Maintenance teams should follow established checklists when cleaning patient rooms and common areas. When it comes to medical devices, instructions and cleaning agents matter. Always refer to the manufacturer’s user manuals, instructions for use or cleaning instructions to determine proper cleaning agents and procedures.

Tip: How Can You Limit Cleaning Time?

Look for opportunities to reduce the amount of equipment that enters the patient room. For example, some ECGs feature wireless acquisition modules — so you can bring in just the acquisition module and leave the ECG device and cart outside. After completing the exam, you need only disinfect the acquisition module, rather than the entire device.


4. To Glove or Not to Glove? Either Way, Remember Hand Hygiene.

CDC Standard Precautions state that clinicians should wear gloves when they can reasonably anticipate coming into contact with blood or other potentially infectious materials, mucous membranes, broken skin, or potentially contaminated skin or equipment.10

Tip: Hand Hygiene Includes Glove Hygiene

Whether or not your clinicians wear gloves during procedures like ECG exams, it is important to remember that gloves are not a substitute for hand hygiene. The CDC recommends:10

  • Performing hand hygiene before donning gloves, before touching the patient or their environment, and after removing the gloves10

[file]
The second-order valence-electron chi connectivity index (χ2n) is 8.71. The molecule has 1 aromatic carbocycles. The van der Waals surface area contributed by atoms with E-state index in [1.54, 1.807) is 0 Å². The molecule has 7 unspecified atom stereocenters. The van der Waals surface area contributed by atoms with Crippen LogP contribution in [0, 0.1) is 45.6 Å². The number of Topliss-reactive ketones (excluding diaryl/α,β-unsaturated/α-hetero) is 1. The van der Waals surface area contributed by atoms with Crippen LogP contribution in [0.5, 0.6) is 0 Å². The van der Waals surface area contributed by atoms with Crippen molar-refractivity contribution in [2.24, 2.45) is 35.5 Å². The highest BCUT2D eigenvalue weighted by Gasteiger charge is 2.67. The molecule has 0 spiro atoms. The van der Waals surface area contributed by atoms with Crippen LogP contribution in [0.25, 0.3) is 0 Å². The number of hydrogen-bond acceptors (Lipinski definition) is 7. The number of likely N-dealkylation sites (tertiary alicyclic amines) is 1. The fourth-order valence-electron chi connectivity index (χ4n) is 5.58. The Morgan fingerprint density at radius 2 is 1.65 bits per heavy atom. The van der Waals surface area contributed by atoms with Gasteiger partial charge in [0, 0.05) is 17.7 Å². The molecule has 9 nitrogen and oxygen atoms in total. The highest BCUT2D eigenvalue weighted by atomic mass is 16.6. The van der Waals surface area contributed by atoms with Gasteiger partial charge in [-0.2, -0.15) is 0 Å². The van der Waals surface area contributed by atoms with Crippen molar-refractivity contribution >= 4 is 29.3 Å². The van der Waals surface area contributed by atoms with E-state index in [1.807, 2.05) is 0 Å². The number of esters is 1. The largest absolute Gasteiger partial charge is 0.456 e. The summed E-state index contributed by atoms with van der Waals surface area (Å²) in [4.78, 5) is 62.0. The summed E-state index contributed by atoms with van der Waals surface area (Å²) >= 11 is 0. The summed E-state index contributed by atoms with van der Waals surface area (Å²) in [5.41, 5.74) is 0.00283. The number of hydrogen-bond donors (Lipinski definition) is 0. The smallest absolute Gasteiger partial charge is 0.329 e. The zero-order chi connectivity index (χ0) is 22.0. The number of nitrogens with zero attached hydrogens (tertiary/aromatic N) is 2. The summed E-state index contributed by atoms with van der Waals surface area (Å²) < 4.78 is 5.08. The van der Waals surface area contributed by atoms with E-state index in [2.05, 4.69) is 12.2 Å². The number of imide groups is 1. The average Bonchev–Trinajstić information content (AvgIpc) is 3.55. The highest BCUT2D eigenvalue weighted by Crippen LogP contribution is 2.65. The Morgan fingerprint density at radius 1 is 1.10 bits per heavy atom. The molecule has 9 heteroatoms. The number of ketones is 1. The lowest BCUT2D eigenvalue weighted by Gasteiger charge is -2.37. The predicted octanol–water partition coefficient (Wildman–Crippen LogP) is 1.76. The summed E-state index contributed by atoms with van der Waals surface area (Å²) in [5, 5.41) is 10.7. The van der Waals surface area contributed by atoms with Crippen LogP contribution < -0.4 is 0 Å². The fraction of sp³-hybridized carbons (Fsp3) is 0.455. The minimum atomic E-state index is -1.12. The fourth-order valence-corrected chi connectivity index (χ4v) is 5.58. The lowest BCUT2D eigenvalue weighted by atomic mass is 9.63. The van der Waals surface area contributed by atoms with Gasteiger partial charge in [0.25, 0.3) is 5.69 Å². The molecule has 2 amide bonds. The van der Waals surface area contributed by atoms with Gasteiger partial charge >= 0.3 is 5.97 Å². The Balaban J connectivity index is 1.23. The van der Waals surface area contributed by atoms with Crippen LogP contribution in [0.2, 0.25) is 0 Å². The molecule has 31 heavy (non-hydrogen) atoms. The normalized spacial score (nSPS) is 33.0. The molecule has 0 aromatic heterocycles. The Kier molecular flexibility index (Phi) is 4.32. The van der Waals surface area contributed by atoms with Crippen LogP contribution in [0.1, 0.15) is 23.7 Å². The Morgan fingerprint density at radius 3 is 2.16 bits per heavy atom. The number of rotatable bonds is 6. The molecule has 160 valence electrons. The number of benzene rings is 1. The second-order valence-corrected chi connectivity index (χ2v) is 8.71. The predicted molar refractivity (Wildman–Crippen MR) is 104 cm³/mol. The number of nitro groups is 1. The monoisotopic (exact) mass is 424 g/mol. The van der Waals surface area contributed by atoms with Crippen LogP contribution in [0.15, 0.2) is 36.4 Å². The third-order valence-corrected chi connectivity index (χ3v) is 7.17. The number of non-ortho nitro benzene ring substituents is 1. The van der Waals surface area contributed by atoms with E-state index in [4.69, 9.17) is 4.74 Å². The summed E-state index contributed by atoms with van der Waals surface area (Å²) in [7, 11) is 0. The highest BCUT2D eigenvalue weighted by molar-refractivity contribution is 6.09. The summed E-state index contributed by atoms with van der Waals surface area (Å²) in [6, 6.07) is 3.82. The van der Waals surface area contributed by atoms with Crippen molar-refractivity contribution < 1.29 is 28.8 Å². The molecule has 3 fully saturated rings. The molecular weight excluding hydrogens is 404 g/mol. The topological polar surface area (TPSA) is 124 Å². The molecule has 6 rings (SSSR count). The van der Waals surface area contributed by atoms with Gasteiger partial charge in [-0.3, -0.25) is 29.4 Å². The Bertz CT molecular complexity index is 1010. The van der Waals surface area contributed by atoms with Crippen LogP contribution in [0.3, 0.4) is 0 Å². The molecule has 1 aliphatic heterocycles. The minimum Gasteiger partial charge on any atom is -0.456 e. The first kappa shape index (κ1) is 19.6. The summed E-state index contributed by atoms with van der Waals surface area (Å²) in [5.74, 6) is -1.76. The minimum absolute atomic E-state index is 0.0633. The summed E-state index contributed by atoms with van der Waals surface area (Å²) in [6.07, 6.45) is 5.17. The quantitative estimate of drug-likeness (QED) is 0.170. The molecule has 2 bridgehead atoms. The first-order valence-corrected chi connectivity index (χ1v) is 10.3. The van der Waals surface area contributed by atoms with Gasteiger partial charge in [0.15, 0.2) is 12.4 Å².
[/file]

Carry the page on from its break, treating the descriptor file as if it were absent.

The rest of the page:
• Changing gloves if they become damaged or visibly soiled, between patients, or when moving from a soiled to clean body site on the same patient10
  • Carefully removing gloves to prevent hand contamination10

5. Pay Attention to Keyboards

Research has shown that three bacteria commonly found in hospital environments can survive on keyboards — all of which are resistant to antibiotics.11 Common fixtures in patient rooms, keyboards can harbor pathogens in computer workstations or medical devices.

Tip: Look for Glass ECG Keyboards

What kind of keyboard do your ECG and other diagnostic devices have? In a study that tested keyboards in medical, surgical and ICU units for infection, 97% of the keyboards were found to be contaminated with a variety of pathogenic bacteria including MRSA.12 Flat-surface keyboards (such as the glass keyboard on the ELI 380 Resting ECG) take less time to clean than traditional keyboards, and they allow you to remove more residue upon cleaning,11 minimizing the risk of cross-contamination.

traditional keyboard with fingerprint residue underneath blue-light vs ELI 380 glass keyboard with no fingerprints under blue-light